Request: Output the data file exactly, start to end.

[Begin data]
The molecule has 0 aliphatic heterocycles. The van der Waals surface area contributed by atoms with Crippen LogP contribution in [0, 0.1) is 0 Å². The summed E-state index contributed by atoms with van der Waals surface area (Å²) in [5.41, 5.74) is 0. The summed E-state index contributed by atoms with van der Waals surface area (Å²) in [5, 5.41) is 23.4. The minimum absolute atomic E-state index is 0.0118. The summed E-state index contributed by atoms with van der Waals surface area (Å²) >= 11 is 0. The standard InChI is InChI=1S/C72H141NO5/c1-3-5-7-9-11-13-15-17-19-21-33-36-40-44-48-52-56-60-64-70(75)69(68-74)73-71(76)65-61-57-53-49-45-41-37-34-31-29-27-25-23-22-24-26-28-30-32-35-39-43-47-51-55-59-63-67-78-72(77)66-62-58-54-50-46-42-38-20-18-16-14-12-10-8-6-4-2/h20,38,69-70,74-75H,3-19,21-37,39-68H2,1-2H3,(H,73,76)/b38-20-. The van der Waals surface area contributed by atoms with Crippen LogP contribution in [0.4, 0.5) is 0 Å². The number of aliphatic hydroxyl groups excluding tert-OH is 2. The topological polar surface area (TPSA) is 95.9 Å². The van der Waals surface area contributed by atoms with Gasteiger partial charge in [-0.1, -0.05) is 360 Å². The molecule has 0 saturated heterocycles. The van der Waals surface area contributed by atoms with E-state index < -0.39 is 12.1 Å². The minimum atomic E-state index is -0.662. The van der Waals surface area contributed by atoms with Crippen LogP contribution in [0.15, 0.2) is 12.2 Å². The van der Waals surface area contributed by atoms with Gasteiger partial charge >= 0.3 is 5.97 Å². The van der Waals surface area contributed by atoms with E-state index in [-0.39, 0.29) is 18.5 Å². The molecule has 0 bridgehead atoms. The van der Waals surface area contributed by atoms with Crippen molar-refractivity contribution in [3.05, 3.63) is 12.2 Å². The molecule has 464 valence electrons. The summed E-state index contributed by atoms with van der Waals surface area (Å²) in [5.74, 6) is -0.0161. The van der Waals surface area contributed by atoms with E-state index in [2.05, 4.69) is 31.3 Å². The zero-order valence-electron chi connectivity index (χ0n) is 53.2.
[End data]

The molecule has 0 aliphatic heterocycles. The van der Waals surface area contributed by atoms with Crippen LogP contribution in [0, 0.1) is 0 Å². The summed E-state index contributed by atoms with van der Waals surface area (Å²) in [5.41, 5.74) is 0. The summed E-state index contributed by atoms with van der Waals surface area (Å²) in [5, 5.41) is 23.4. The minimum absolute atomic E-state index is 0.0118. The summed E-state index contributed by atoms with van der Waals surface area (Å²) >= 11 is 0. The standard InChI is InChI=1S/C72H141NO5/c1-3-5-7-9-11-13-15-17-19-21-33-36-40-44-48-52-56-60-64-70(75)69(68-74)73-71(76)65-61-57-53-49-45-41-37-34-31-29-27-25-23-22-24-26-28-30-32-35-39-43-47-51-55-59-63-67-78-72(77)66-62-58-54-50-46-42-38-20-18-16-14-12-10-8-6-4-2/h20,38,69-70,74-75H,3-19,21-37,39-68H2,1-2H3,(H,73,76)/b38-20-. The van der Waals surface area contributed by atoms with Crippen LogP contribution in [0.4, 0.5) is 0 Å². The number of aliphatic hydroxyl groups excluding tert-OH is 2. The topological polar surface area (TPSA) is 95.9 Å². The van der Waals surface area contributed by atoms with Gasteiger partial charge in [-0.1, -0.05) is 360 Å². The molecule has 0 saturated heterocycles. The van der Waals surface area contributed by atoms with E-state index < -0.39 is 12.1 Å². The minimum atomic E-state index is -0.662. The van der Waals surface area contributed by atoms with Crippen LogP contribution in [0.15, 0.2) is 12.2 Å². The van der Waals surface area contributed by atoms with Gasteiger partial charge >= 0.3 is 5.97 Å². The van der Waals surface area contributed by atoms with E-state index in [-0.39, 0.29) is 18.5 Å². The molecule has 0 bridgehead atoms. The van der Waals surface area contributed by atoms with Crippen molar-refractivity contribution in [3.05, 3.63) is 12.2 Å². The molecule has 464 valence electrons. The summed E-state index contributed by atoms with van der Waals surface area (Å²) in [5.74, 6) is -0.0161. The van der Waals surface area contributed by atoms with E-state index in [2.05, 4.69) is 31.3 Å². The zero-order valence-electron chi connectivity index (χ0n) is 53.2.